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Lacey Among New Jersey Towns With The Most Heroin And Opiate Abuse

The death of actor Philip Seymour Hoffman reinforced how much heroin is plaguing all parts of America. Lower Township, once ranked by New Jersey Monthly magazine as the 34th best place to live, just 30 miles from Ocean City, is on the list.

Last month, Patch exposed the 20 communities in New Jersey with the largest number of reported heroin and opiate abuse cases in 2012, the most recent year available. The death of actor Philip Seymour Hoffman, however, reinforced and illuminated how much the heroin epidemic is plaguing all parts of America.

Heroin abuse is no longer a scourge that's confined to the nation's crime-ridden areas. In some New Jersey counties, heroin abuse was a major factor in a steep increase in drug abuse cases over the past year. In Ocean County, the number of overdoses doubled from 2012 to 2013. Cape May County had the highest number of per capita heroin and opiate abuse cases in 2012.

In the wake of Hoffman's death, we expanded our list, based on statistics provided by the Division of Addiction Services in the New Jersey Department of Human Services. The list shows the town and the number of cases reported in 2012.

There are 565 towns in New Jersey. These communities make up the top 7 percent.
grace February 07, 2014 at 09:27 AM
heres the thing i have two children in their early 30s and i am still frightened to death that one day...it seems you just never know..wish there was a way to remove this drug from the united states!!
Tom Davis (Editor) February 07, 2014 at 09:53 AM
what can we do, Grace, and everybody? It's cheaper than ever and becoming more acceptable
Naabt Dotorg February 07, 2014 at 10:09 AM
Get help for heroin and painkiller addictions in a doctor’s office with the prescription medication buprenorphine. Go to TreatmentMatch.org - a nonprofit organization providing a free and confidential way to find certified doctors who can help. Learn more about bupe at naabt.org
y o y in this world February 07, 2014 at 10:22 AM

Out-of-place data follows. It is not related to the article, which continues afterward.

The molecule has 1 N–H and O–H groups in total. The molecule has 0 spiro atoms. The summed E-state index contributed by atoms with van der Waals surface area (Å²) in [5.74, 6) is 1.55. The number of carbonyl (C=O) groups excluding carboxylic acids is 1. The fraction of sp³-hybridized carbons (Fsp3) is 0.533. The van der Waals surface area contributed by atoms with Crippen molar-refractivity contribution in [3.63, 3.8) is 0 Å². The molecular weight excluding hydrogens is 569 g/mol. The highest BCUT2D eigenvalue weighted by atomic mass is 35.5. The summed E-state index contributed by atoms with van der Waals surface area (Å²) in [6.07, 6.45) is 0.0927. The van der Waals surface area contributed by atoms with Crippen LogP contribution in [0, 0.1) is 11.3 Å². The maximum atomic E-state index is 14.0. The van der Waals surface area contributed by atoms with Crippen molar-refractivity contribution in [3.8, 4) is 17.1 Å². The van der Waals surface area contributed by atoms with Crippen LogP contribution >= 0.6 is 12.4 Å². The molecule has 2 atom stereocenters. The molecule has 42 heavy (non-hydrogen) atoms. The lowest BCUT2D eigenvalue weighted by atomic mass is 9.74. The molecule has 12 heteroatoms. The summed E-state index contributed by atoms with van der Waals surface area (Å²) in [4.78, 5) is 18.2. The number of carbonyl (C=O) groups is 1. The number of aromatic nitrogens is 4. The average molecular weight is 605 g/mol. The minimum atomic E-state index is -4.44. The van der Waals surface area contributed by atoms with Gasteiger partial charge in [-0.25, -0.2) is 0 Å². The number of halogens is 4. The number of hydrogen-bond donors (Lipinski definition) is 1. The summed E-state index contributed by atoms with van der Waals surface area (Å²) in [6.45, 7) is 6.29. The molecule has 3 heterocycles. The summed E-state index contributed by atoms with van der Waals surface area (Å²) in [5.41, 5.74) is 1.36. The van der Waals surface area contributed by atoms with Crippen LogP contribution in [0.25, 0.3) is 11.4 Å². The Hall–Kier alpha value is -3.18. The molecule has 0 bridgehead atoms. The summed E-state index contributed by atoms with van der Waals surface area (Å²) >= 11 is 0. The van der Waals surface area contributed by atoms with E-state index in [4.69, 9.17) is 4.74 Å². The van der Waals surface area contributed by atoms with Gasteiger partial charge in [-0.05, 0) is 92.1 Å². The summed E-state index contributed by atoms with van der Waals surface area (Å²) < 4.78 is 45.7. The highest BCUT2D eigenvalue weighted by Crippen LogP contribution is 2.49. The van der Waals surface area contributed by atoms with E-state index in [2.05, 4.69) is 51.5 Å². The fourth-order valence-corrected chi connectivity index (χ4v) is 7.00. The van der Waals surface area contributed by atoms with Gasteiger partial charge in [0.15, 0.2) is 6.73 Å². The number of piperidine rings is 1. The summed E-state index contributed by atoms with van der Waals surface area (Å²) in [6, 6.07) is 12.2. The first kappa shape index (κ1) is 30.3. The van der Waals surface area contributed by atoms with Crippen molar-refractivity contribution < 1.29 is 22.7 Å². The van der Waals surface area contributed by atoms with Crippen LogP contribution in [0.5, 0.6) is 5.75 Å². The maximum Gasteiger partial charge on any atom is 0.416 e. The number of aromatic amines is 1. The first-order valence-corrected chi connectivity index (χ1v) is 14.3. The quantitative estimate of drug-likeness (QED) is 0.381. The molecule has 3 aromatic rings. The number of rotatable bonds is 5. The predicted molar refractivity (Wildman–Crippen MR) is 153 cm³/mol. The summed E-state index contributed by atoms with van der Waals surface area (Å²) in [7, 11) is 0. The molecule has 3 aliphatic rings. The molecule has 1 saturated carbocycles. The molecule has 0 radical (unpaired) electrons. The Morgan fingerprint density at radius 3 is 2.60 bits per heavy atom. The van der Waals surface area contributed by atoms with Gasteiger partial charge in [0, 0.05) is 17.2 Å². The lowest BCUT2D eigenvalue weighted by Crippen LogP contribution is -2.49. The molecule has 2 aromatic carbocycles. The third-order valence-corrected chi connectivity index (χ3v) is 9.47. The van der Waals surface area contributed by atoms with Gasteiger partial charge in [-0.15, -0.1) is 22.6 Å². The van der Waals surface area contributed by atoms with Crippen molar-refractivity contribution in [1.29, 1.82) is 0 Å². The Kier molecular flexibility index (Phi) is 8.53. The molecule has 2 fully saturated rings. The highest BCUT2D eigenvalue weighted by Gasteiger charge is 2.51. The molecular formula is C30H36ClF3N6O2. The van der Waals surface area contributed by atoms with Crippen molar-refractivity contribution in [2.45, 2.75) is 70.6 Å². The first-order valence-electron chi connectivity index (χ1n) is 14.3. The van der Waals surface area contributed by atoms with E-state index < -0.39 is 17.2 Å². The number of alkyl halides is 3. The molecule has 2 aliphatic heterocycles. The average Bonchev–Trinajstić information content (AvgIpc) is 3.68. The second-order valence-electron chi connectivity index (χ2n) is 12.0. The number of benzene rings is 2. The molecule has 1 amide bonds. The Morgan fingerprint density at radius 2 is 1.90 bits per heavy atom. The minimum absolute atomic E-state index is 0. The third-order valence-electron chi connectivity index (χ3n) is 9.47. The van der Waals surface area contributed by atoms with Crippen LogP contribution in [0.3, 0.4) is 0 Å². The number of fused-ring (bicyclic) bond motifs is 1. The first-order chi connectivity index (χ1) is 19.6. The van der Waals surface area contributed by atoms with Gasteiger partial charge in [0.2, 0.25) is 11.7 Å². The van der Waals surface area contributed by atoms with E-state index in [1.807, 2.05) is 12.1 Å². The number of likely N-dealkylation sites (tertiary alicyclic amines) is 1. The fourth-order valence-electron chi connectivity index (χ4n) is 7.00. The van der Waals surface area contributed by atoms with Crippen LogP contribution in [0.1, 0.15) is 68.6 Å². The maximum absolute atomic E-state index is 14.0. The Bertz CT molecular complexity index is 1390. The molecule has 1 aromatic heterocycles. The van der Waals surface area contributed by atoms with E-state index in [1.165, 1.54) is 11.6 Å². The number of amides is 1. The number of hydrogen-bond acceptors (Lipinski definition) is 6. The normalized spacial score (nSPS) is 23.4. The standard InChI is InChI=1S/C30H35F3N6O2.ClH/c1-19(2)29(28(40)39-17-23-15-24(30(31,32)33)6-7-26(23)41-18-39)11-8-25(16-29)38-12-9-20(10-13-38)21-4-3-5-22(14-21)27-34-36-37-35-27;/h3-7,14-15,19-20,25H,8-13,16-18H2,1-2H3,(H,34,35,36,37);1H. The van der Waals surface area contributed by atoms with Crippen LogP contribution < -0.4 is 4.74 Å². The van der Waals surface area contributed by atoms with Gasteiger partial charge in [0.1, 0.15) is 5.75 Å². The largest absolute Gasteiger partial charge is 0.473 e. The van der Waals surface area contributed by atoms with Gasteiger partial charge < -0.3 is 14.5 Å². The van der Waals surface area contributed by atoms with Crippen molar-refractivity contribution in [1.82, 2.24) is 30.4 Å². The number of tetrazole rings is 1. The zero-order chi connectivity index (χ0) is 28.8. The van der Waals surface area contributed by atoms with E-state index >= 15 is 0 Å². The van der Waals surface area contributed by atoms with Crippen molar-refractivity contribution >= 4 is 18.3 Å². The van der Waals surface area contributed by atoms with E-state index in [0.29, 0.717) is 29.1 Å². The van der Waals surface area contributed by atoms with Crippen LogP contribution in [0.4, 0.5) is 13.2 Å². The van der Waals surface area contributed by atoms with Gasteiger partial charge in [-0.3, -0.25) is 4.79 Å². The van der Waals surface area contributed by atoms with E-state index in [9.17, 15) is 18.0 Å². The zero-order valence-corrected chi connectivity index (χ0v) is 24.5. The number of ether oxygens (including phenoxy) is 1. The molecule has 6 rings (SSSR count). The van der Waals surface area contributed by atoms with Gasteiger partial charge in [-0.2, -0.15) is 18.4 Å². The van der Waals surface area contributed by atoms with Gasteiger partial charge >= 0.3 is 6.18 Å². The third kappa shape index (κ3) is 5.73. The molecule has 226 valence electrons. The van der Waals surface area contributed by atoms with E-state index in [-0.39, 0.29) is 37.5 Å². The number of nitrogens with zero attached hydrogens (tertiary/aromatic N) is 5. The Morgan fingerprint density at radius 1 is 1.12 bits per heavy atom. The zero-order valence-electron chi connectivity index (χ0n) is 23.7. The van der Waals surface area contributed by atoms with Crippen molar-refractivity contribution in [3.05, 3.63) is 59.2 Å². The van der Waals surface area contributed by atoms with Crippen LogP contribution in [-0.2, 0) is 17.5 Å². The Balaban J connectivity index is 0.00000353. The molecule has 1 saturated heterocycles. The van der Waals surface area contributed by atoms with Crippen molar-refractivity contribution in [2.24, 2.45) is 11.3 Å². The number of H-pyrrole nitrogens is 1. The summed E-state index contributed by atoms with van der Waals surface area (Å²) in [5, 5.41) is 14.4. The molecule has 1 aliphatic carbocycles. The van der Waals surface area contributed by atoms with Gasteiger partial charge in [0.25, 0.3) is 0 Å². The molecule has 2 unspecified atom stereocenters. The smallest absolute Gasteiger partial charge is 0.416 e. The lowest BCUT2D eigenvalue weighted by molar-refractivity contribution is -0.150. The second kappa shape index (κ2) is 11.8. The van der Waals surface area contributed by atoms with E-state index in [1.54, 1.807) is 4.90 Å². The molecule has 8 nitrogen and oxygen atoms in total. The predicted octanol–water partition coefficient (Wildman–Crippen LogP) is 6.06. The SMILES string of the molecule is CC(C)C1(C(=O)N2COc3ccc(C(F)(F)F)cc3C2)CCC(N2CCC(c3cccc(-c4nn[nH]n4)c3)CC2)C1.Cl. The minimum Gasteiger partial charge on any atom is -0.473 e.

It is sad that even when the dealers go to jail, it is not long enough. See the same names hit the papers all the time. Some dealers went in for a few months or a year. The dealer's keep coming. Instead of getting a real job they do this. Do they care that people are dying from doing this. NO WAY, THEY DON'T CARE. JUST MOVE ON AND FIND NEW PEOPLE TO SELL IT TO. All they say is that they were stupid. I wish there was a better place to live an not have to worry about stupid drug dealers convincing kids this is the way to go.... PARENTS YOU BETTER GET MORE INVOLVED IN YOUR CHILDREN.. IF YOU DON'T THIS COULD BE YOU.
Robert Yates February 07, 2014 at 10:48 AM
The first thing we should do is legalize all drugs. They will then enter the open market place, where competition will largely drive out the bad products. Decriminalization will also free up law enforcement and the legal system so that they can deal with real crimes against people and property. We continue to educate everyone regarding the destructive effects of intoxicating substances. We should continue to culturally shun the choice to use. But when it does occur, we should treat the inclination and subsequent addiction as a mental disease, which should be addressed accordingly. Addicts should not be criminals; they should be patients (provided they want to be patients of course). The issue should be dealt with outside the public sphere to the greatest extent possible. Government does most things poorly, inefficiently and shortsighted. The failure of their efforts with respect to drugs should make this clear. It is time to try something different. Don't bet on it though. There are too many special interests with their hands in the money pot.
diane February 07, 2014 at 12:32 PM
Hey Patch, how about posting something positive about our town? I have lived in Lacey for over twenty years and it is a town full of good, decent people. To read the Patch, it's all about drugs, shoplifting and massage parlors, oh yes and plenty of advertising. How about using some your cutting edge journalistic skills to recognize some of the good things and write something positive. And what's with the special bulletins about drugs, drugs, drugs? All of the drug talk certainly does no good for moral and the value of our homes. I think the Lacey Police Department is doing excellent work against the monumental evil of drugs. And they are everywhere, not just Lacey. Think it's time to unsubscribe to Patch.

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